One particular subgenre of the how-to guide that is of particular interest for the purposes of this study is what might be considered a more radical or countervailing approach to instructions. These how-to guides span from instructions for surviving in a world with which one is at odds to how-to instructions for working and reworking digital technology toward engagements beyond the usual privileged actors and how-to strategies for making worlds that are more livable. These how-to guides are far from simplistic in their assessment of the problem at hand or in the remedying approaches that might be attempted. Instead, they often undertake a necessary and powerful diagnosis of inequality, injustice, and distress and of how to combat or circumvent these conditions. In this way, the how-to guide is not merely instructional for assembling gadgets; it is also a life guide, suggesting how best to carry on. Still other how-to guides are written as counterinstructionals. Joanna Russ’s How to Suppress Women’s Writing uses the how-to guide as a way to demonstrate the multiple strategies by which women’s writing is dismissed, derided, appropriated, and erased. Her point is not to facilitate or encourage these practices but rather to expose the habitual, recurring, pernicious, if often implicit ways in which some voices are excluded so as to amplify the writings of the privileged. How-to guides express political commitments. They are not merely a universal set of skills for anyone to follow, even for a seemingly accessible technology such as citizen-sensing devices. They can also serve as normative devices, reproducing unjust political structures and relations. Or they can provide resources for breaking with and addressing inequities.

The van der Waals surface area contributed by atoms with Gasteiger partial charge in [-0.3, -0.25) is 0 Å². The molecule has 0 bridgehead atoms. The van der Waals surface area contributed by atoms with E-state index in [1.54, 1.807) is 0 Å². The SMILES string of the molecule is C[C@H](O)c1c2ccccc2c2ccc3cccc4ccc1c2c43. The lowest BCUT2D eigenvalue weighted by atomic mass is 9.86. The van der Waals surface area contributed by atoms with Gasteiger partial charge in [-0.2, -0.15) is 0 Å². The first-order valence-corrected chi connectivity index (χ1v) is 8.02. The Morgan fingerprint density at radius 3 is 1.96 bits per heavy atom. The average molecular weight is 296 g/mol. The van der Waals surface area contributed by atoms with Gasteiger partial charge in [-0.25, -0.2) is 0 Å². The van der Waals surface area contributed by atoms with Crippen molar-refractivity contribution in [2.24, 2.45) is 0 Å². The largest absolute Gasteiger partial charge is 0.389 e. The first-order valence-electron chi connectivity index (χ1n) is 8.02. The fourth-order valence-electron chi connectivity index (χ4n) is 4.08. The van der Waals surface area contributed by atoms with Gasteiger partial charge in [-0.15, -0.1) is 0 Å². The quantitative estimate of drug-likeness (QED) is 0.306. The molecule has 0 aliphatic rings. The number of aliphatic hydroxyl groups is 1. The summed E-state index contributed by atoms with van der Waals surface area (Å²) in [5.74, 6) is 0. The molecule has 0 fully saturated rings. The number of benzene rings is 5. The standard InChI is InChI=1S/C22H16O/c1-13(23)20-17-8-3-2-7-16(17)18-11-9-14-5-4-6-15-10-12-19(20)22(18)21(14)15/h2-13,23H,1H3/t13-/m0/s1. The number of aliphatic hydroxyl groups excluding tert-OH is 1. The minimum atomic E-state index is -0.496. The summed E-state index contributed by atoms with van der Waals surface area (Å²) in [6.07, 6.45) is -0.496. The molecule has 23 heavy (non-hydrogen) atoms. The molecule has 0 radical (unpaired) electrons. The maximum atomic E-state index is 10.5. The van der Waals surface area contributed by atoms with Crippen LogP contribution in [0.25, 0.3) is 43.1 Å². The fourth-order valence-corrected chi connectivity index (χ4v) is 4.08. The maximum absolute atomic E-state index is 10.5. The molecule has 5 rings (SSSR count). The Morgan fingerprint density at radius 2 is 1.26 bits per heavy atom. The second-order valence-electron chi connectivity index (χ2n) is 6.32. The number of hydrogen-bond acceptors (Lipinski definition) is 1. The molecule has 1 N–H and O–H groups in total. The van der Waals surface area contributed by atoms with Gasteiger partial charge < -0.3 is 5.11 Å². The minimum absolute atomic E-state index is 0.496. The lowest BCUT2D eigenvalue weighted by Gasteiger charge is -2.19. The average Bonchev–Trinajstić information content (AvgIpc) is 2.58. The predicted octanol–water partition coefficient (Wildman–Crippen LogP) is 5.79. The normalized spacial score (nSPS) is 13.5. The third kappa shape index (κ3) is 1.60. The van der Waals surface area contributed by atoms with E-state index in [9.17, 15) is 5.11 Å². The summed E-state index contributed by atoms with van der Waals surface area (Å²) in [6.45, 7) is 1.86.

How-to guides often are organized as or accompanied by tool kits that serve as the essential components for configuring and materializing instructions. Tool kits are the thing to be constructed, gathered, and mobilized; they are the instrument to achieve particular effects. Astonishing capabilities are often channeled through tool kits, from suitcases and bug-out bags that can save the world (or save oneself at the end of the world) to ad hoc solar power setups and moonshine installations. At least since the 1960s, how-to guides have been bound up with a seemingly countercultural ethos, where access to tools might rework living environments. Some of these kits and instructions yield the unprogrammatic, the unexpected, the incommensurate, and the incomputable. Other DIY projects present “tactical” strategies for intervening within the current operating systems of technoscience, to realize more socially just or equitable relations.